But just like that I, myself, had something physical to hold onto, or hang on my wall, something with colors to match the games played on a fuzzy channel called Rai (a picture quality which would remain to date), where commentators excitedly spoke in a language which seemed slightly more proper than the Barese/Calabrese hybrid mix cackled about in my own home. It wasn’t a shiny blue starter jacket with helmet and facemask stuck on the left breast, but it was something.
Global soccer is so rich in history, the clubs which comprise it so steeped in local factionalization, often torturously intertwined with certain groups, classes, and/or political causes, a single name, frequently deriving from a city or locale, can speak a thousand words (or characters, for the Twitter generation) about a club.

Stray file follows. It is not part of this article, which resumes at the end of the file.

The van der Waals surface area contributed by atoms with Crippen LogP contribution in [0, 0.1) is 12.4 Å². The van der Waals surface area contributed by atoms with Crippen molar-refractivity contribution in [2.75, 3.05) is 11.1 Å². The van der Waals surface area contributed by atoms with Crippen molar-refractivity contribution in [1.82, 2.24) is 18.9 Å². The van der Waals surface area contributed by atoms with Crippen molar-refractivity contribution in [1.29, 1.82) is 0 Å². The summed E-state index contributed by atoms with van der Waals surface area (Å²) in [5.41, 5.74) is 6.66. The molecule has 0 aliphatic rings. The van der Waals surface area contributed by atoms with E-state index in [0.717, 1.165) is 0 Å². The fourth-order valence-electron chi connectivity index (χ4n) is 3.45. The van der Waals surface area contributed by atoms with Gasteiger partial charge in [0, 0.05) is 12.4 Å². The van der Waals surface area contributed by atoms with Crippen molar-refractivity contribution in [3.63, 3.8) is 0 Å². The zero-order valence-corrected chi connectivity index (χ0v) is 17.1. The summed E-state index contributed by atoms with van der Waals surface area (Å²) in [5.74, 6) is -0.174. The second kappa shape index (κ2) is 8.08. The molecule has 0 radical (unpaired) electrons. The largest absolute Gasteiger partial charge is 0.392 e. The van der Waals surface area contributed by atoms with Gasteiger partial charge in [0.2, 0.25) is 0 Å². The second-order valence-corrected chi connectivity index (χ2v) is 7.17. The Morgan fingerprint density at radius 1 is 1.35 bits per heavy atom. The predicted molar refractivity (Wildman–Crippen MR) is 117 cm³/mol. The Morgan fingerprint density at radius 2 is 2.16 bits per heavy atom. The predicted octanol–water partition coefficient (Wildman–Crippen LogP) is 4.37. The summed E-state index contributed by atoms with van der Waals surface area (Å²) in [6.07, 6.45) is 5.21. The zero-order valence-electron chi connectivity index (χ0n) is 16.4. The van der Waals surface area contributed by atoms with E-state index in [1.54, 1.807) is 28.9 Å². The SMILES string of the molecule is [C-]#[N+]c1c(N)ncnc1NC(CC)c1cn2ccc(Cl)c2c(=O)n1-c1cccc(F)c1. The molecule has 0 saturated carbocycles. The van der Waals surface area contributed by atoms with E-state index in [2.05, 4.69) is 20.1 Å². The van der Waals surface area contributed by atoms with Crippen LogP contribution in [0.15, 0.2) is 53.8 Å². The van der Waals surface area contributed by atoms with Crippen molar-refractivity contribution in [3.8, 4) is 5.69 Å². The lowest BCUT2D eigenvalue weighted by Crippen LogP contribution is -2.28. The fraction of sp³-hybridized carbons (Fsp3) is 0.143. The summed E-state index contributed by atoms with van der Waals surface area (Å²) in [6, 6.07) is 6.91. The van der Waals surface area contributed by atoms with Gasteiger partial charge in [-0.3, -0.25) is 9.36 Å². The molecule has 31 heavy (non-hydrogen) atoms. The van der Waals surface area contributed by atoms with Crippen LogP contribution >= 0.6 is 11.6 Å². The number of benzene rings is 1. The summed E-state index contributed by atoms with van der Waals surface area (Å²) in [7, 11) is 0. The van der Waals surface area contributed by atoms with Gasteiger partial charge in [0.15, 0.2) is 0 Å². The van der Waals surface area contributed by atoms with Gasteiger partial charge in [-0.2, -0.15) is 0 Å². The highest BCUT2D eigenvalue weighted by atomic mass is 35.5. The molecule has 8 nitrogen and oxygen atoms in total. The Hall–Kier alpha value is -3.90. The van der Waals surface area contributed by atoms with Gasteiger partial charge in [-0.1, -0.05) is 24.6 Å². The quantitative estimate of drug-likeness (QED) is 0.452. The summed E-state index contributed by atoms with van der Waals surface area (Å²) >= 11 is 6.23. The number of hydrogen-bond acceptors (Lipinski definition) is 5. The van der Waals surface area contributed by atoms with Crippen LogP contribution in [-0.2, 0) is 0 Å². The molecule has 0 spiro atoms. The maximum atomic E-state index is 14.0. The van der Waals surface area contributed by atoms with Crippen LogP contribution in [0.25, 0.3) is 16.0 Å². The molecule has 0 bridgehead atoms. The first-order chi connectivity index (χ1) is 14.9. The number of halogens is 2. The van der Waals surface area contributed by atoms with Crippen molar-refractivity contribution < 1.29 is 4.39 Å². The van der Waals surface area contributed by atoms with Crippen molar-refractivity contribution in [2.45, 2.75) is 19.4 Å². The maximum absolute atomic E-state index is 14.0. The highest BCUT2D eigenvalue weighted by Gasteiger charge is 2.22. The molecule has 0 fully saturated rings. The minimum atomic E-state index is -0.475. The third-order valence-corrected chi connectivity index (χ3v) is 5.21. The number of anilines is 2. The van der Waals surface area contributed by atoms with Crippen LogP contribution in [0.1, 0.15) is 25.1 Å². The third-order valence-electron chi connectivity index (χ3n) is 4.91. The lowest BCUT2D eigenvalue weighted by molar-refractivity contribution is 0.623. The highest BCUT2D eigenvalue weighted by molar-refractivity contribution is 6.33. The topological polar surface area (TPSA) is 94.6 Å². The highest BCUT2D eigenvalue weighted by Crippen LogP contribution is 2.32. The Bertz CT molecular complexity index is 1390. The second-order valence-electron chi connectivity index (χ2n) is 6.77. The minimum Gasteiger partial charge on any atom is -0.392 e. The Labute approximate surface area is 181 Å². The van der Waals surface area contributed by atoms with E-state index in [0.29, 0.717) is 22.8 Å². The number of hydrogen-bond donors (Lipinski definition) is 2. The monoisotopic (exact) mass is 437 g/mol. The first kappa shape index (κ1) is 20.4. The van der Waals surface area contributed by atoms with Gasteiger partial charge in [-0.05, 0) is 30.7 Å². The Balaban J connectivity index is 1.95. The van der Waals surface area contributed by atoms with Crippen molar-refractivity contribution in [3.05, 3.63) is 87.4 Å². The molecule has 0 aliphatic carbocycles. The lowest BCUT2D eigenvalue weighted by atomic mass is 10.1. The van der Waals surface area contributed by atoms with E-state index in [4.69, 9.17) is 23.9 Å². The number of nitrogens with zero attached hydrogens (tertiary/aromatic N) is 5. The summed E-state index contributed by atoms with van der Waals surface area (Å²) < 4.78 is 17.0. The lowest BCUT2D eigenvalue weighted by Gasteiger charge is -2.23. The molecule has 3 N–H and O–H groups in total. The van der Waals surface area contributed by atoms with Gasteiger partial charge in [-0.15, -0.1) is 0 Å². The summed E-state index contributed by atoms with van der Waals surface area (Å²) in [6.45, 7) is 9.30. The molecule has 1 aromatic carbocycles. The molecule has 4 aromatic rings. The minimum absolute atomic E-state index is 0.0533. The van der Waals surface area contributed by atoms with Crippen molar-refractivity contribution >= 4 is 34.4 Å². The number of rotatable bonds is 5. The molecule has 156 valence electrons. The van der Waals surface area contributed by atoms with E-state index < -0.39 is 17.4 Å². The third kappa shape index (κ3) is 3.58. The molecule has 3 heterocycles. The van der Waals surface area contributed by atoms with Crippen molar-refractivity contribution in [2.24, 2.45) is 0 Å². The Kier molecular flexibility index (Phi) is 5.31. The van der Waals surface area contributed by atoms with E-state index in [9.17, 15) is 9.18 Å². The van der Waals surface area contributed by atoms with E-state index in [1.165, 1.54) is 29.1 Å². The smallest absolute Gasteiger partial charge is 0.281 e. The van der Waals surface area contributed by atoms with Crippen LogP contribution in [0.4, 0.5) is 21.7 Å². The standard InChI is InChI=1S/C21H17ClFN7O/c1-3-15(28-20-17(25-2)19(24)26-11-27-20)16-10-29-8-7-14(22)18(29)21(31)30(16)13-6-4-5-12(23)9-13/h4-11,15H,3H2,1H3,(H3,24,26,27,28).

Liverpool and Manchester evoke images of working-class port cities, which seem to perfectly match the industriousness of the direct style of English play. Cities with notable populations of Irish immigrants, the red shirts worn by players of its popular teams bely the blue-collar background of its supporters. Barcelona is the center of Catalan culture, and their insignia featuring the Catalan flag — banned at times during the reign of the Spanish nationalists — is but one of many tacit or overt symbols of the sectarianism which characterize modern Spain, and is ingrained in the history of the club and its supporters. Their perpetual rivalry with Madrid — the center of Spanish federalism — seeps beyond any pitch, and is nothing short of legendary. Supporters of Fiorentina, from the renaissance city of Florence (Firenze), have an heir of superiority about them which mirros their love of a club which seems to have last peaked in the time of Dante. Meanwhile i diavoli, ACMilan, is perhaps the quintessential symbol of a city which combines the flair of fashion with the hustle of a factory town.